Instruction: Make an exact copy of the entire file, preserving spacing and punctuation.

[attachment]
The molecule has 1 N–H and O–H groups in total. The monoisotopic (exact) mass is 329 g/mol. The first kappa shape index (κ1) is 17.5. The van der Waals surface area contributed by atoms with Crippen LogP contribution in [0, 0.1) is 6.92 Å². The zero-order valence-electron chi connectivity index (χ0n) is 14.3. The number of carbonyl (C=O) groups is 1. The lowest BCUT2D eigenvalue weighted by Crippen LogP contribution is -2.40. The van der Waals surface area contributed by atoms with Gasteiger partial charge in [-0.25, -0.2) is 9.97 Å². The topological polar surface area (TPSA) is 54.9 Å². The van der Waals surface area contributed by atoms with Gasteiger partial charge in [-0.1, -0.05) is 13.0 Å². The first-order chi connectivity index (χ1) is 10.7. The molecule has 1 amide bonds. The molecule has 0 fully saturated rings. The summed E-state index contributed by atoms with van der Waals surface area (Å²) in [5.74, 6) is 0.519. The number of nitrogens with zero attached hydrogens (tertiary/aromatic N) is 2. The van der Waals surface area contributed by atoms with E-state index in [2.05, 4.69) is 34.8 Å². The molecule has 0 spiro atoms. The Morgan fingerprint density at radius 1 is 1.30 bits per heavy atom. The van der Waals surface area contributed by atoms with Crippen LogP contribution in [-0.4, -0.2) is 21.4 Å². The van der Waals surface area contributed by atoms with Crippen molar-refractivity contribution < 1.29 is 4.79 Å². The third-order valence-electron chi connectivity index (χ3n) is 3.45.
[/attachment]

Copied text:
The molecule has 1 N–H and O–H groups in total. The monoisotopic (exact) mass is 329 g/mol. The first kappa shape index (κ1) is 17.5. The van der Waals surface area contributed by atoms with Crippen LogP contribution in [0, 0.1) is 6.92 Å². The zero-order valence-electron chi connectivity index (χ0n) is 14.3. The number of carbonyl (C=O) groups is 1. The lowest BCUT2D eigenvalue weighted by Crippen LogP contribution is -2.40. The van der Waals surface area contributed by atoms with Gasteiger partial charge in [-0.25, -0.2) is 9.97 Å². The topological polar surface area (TPSA) is 54.9 Å². The van der Waals surface area contributed by atoms with Gasteiger partial charge in [-0.1, -0.05) is 13.0 Å². The first-order chi connectivity index (χ1) is 10.7. The molecule has 1 amide bonds. The molecule has 0 fully saturated rings. The summed E-state index contributed by atoms with van der Waals surface area (Å²) in [5.74, 6) is 0.519. The number of nitrogens with zero attached hydrogens (tertiary/aromatic N) is 2. The van der Waals surface area contributed by atoms with E-state index in [2.05, 4.69) is 34.8 Å². The molecule has 0 spiro atoms. The Morgan fingerprint density at radius 1 is 1.30 bits per heavy atom. The van der Waals surface area contributed by atoms with Crippen LogP contribution in [-0.4, -0.2) is 21.4 Å². The van der Waals surface area contributed by atoms with Crippen molar-refractivity contribution < 1.29 is 4.79 Å². The third-order valence-electron chi connectivity index (χ3n) is 3.45.